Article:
The Supreme Court has recognized two types of marital privileges:
- Testimonial privilege
- Communications privilege
In criminal cases, one spouse may refuse to testify against his/her defendant spouse as a witness. As affirmed by the Supreme Court in Trammel v. United States (1980), the witness spouse alone may choose to waive the privilege, regardless of the defendant spouse's objection.
In both criminal and civil cases, communications between spouses during the marriage are privileged. This applies to both words and acts intended to be a private communication. The burden is on the opposing party to prove that particular words and acts were not intended as private communication.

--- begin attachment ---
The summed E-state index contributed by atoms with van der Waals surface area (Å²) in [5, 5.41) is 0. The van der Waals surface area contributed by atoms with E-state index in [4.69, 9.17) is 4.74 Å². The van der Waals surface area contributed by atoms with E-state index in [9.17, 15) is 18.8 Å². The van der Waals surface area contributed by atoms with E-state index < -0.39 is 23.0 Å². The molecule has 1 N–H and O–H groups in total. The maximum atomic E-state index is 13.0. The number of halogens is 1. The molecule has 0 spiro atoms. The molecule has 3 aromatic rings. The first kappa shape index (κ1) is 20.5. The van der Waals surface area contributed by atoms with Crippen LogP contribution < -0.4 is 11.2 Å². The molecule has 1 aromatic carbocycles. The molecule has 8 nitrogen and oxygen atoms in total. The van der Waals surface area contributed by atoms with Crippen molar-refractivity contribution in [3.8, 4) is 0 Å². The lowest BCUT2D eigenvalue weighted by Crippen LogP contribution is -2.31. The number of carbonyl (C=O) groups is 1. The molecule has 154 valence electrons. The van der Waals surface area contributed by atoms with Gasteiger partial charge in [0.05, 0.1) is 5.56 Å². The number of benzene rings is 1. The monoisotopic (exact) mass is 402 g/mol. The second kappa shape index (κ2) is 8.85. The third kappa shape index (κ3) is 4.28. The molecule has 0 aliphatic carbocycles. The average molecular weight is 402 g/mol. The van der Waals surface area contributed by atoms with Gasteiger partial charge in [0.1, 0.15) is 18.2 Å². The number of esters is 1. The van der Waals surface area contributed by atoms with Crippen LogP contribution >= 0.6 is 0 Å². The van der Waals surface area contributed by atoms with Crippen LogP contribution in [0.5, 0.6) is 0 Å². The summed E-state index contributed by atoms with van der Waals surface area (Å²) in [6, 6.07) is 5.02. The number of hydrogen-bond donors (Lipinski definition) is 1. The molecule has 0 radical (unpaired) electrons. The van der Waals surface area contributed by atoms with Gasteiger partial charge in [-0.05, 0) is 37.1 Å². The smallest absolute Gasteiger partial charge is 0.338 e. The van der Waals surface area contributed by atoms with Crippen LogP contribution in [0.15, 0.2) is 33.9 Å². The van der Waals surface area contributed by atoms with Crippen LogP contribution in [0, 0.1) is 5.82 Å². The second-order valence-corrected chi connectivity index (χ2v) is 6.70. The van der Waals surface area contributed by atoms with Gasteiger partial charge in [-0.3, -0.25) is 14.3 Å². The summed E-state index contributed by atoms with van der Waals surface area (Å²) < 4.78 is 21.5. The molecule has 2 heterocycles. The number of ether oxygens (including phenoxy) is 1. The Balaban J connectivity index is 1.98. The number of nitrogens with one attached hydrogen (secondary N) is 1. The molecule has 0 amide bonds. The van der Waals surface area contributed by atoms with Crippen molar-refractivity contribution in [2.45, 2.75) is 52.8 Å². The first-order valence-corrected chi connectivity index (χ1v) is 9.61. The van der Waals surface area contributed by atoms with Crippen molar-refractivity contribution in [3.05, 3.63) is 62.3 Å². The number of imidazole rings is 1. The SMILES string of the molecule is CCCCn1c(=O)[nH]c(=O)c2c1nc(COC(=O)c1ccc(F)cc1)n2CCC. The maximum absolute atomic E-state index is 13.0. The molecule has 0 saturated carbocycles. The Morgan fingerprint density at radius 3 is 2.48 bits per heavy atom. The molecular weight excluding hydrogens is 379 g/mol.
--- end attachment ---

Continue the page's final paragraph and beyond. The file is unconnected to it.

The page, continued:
Marital Privilege In General
Marital privilege no longer exists when the spouses are the parties in an action against each other, such as in a divorce proceeding.
When Congress codified spousal immunity, they intended it to be a "rule of privilege covered by this rule [Rule 501] and not by rule 601 of the competency of witnesses," as stated in the Notes of Committee on the Judiciary, Senate Report No. 93–1277 for Rule 501.